In this case since the feedback to the op-amp is coming from the output directly, using huge caps might hurt the stability. The output resistance of the circuit and the load capacitance add another pole in the loop. It must be kept high enough to maintain stability. This turns out not to be an issue since the very low output resistance is so low there's no real need for the capacitance anyway (and the results back-this up), so just use a small cap and you're fine. It's possible to have large capacitance at the output but than the feedback must be slightly modified to have an alternative path at high frequencies (using a small cap from op-amp out to inverting input + resistor between the inverting input and the vGND node), but it will actually only hurt performance in most cases and requires extra parts/larger caps.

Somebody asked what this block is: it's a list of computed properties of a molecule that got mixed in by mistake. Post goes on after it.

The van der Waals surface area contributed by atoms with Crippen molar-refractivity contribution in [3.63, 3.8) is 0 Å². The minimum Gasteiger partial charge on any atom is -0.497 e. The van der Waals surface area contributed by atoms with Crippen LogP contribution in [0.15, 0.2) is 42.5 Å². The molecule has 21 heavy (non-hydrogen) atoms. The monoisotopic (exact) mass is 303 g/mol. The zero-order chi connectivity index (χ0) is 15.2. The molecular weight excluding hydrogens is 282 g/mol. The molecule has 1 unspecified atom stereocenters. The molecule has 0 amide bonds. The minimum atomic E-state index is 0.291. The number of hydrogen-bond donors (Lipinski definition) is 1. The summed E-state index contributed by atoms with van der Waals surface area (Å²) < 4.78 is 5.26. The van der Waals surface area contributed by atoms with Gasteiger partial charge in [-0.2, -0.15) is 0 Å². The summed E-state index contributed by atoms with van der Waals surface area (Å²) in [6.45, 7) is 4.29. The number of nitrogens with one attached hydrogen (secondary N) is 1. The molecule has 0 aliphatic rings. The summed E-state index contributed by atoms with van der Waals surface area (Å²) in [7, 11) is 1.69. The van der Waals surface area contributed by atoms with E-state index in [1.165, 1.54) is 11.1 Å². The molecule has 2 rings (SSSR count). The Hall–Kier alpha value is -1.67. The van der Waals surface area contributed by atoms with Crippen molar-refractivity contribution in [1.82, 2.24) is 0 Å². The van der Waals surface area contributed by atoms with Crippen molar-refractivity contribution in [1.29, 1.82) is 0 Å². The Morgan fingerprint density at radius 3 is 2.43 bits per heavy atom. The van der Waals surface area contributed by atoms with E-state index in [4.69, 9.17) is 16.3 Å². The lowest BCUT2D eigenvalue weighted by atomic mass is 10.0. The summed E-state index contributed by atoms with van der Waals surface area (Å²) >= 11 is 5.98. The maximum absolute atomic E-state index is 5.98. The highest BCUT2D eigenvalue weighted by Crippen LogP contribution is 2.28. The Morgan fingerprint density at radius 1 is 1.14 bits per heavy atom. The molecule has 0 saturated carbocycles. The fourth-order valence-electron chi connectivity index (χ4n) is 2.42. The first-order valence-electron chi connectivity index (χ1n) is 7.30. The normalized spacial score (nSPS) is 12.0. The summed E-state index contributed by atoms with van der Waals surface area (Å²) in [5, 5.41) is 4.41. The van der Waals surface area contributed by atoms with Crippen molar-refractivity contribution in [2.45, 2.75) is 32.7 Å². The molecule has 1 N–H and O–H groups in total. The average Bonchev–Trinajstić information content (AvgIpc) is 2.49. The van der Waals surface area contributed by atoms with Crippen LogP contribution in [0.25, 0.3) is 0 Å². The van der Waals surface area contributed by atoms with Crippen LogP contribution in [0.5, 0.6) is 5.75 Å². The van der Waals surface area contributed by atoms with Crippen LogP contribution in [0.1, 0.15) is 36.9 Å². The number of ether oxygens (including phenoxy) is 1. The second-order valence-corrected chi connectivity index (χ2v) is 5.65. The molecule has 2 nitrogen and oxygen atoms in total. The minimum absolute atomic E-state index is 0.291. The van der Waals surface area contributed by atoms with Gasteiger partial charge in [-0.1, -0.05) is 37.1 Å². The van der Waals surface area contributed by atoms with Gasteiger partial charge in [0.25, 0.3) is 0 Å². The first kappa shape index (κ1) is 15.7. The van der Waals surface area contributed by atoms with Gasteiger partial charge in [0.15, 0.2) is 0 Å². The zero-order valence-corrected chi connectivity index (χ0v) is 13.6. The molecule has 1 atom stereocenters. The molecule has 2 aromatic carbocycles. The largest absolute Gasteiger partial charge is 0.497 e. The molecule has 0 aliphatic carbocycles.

BTW, the reason I didn't post this circuit before is very simple, this is what everybody else do. tangent has an IC buffer in the pimeta, and a discrete (and better performing) buffer in the PPA. So this is simply a simpler implementation of the same thing that everybody else use. The reason I liked the way this thread started is that the circuit didn't use the straight forward way, it had a very strange look to it. Finding new and different ways to do things is always more fun than doing it the "right" way :)


Edited by KT88 - 3/16/13 at 11:02pm
post #107 of 117
Quote:
Originally Posted by goldpoint View Post

Sour grapes - porque so sour? How very childish some of these comments are! We apparently allow unsupervised, spoiled kids to post on this site, but something should be done about that...

 

The load itself (not shown here) demands more than enough quiescent current for the regulators to be happy..

 

Um, I like testing for sonic qualities - actually listening to circuits - not just saving a few pennies with minimal parts counts or whipping out a theoretical "best circuit". Sketches and "computer simulations" only don't cut it completely. Know what I mean Sparkie and Wobblie?